It is probable that most people would just put away this article on glancing at the title! For, the mere sight of such complicated words as ‘paraprosdokian’ is not a welcoming one and it might send the reader packing. So, right before we begin to explore this word, let's solve our primary difficulty, that is, uttering this word: ‘para’ + ‘pros’ + ‘dokian’. There, that’s simpler. But even though this slakes the initial pang of complexity that might have arisen in one’s mind, we’re yet to fully discover this word. And if talking about its history, it actually originates from Greek.
Surprisingly enough, it was first used in the 20th century. The few Greek derivatives that have contributed to the making of this word signify one meaning: ‘Unexpectedly’. And to top it all, the meaning of the word does quite resemble this one! But then again, it has to resemble it! So, the definition is in this way: “when the second part of a sentence is unexpected such that the reader has to re-read the first part of the sentence, then it’s a paraprosdokian’. One thing that holds true for every paraprosdokian is that its main intention is to generate humor, or to even confuse the reader. Another thing noteworthy to be added is that paraprosdokians are all about examples.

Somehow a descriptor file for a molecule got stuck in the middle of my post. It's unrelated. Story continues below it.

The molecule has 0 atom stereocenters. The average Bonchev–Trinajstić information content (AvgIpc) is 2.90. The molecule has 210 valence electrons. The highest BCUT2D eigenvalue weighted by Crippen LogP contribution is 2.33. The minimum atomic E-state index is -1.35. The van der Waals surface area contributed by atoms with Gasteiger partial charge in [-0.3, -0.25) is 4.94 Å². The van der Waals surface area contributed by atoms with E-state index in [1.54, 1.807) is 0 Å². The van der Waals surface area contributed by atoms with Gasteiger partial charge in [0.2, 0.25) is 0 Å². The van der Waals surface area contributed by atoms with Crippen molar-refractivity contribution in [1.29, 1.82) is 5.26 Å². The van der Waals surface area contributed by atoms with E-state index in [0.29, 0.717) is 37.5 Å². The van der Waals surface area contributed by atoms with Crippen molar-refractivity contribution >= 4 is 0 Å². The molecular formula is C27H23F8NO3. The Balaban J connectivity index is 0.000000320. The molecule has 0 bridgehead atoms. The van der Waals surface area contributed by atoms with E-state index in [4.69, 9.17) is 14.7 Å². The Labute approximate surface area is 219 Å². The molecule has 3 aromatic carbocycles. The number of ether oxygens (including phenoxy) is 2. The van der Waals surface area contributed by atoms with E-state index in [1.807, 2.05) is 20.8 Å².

Thus, it goes without saying that that’s what we ought to consider now: “When you are not a part of the solution, you’re the precipitate”. After reading the first half, one might expect some witty one-liner or so, but the other half totally nonplusses you! It is funny in the sense of chemistry; when a chemical reaction occurs, there’s a solution, and sometimes - a precipitate, meaning the residue. Of course, just knowing this much is enough to understand this one, but here, it is used just for humour’s sake, and doesn’t have significance. Let us proceed to the next example: ‘Where there’s a will, there's bound to be a crime’. The original saying is like this: ‘Where there's a will, there’s a way’, but the above one is a paraprosdokian, and one with some meaning. The word ‘will’ here refers to its latter meaning, that is, the testament made by a person after his death. This much is clear, but why a crime after that?
Well, for the simple reason that in many crime stories, the main motive for the crime is the desire to earn the money from the will left by a deceased person. So, when there’s a will left behind by a person, there might as well be a crime to obtain the will, as is said. The next example is: ‘An apple a day keeps the other fruits away.’ It’s no wonder the actual saying is like ‘an apple a day keeps the doctor away’, and does carry meaning, yet this paraprosdokian diminishes it; that is, not much can be said here; just the fact that eating only apples would keep you away from the other fruits. That’s all there is to this. Lastly, let us investigate this humourous paraprosdokian that is pretty common: ‘I used to be indecisive earlier, but I’m not so sure now’. What’s the catch here? Well, just that being ‘indecisive’ and being ‘not so sure’ are two totally same things! Well, so much for examples! This does give the reader a pretty fair idea of what paraprosdokians are, and hopefully, does not give them a scare!